Recently, Stellantis announced that it would be consolidating the manufacturing part of Trenton Engine in the South plant and likely using the North plant for materials handling and possibly other purposes.
Today, we will go into some of the details. First, though, it is important to note that Trenton Engine has two buildings, North and South, which share a parking lot. They are near I-75 and MI-85, close to the Detroit River, and a reasonable distance from Detroit.
The changes, which our informal source called “rearranging the furniture,” will cost around $25 million. This may seem fairly expensive, but it’s a reasonable price for the amount of work. The flexible block line in the North plant is reportedly leaving; we could not confirm this, but we were told it is not going to Europe. The parts lines (for heads, blocks, and crankshafts) and engine assembly line in North will move to South; while logistics for incoming engine parts will be in the North plant.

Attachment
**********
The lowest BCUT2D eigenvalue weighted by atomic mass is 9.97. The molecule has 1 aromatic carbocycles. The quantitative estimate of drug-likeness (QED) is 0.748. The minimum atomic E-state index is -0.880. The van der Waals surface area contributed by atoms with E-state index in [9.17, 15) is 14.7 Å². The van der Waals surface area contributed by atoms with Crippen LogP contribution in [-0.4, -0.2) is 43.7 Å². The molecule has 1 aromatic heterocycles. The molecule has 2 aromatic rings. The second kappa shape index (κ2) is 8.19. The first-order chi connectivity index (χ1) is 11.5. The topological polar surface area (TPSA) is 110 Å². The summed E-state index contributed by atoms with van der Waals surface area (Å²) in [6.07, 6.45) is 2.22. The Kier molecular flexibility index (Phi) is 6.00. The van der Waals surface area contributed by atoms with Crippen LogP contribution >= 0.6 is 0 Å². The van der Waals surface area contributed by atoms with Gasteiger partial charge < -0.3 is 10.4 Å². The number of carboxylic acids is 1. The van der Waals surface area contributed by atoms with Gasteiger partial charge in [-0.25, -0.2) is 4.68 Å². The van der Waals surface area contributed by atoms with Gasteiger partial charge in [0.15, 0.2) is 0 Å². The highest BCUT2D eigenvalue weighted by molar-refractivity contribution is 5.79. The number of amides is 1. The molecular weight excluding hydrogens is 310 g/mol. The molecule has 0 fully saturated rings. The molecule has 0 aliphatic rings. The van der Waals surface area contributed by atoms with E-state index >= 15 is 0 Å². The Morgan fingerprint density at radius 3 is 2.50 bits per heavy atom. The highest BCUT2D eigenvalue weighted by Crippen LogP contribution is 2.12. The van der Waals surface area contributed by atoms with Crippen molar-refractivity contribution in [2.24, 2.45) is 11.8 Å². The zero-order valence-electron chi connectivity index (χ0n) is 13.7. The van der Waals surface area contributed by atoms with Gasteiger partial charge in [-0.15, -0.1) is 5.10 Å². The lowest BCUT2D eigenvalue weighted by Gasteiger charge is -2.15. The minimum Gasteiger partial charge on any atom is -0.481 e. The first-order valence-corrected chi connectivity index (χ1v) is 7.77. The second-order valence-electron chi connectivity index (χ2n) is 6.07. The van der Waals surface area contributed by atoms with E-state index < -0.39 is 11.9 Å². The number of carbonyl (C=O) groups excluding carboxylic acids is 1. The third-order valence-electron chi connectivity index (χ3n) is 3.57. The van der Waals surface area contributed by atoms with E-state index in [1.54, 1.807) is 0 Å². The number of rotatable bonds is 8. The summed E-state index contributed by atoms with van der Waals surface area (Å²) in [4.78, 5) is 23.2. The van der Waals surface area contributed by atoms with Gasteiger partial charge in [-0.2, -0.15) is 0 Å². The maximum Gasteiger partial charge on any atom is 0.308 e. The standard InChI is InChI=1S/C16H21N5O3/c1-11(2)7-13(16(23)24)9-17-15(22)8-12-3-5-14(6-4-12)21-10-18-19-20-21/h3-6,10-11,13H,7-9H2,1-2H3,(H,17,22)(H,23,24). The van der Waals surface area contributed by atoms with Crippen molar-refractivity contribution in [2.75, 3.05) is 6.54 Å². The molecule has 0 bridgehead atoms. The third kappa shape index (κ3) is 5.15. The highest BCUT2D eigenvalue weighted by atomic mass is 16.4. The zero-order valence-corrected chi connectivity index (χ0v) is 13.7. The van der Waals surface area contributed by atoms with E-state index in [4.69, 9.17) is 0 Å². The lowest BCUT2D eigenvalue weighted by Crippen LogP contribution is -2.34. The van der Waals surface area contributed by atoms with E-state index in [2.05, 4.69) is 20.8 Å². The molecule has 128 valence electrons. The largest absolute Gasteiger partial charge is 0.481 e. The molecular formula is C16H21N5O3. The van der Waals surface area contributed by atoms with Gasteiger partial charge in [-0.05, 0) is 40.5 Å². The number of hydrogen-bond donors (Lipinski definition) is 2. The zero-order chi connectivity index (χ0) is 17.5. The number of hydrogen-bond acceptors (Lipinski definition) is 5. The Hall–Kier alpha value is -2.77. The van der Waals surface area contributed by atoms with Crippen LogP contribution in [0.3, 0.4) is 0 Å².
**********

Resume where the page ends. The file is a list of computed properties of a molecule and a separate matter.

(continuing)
When they are finished, the southern plant will make two variations of the 3.6 liter V6 engine and various parts. The changes are scheduled to take around three months, with our informal source saying that it will be scheduled for the end of 2022. That is, according to our source, a fairly aggressive timeline for what needs to be done. In the end, the remaining plant will be flexible and efficiently laid out.
A stockpile of V6 engines is being built now to keep things going at the assembly plants. Dundee also makes upgraded Pentastar engines (PUGs) alongside its four-cylinders.
The investment is good news for employees at the Trenton Engine plant, given that one prior rumor had it closing in mid-2023—which is a good reason not to believe every rumor that floats around; similar rumors were circulating at the Brampton plant until the day Stellantis announced investments and upgrades.
Historical Trenton Engine stories and pictorials at motales.com: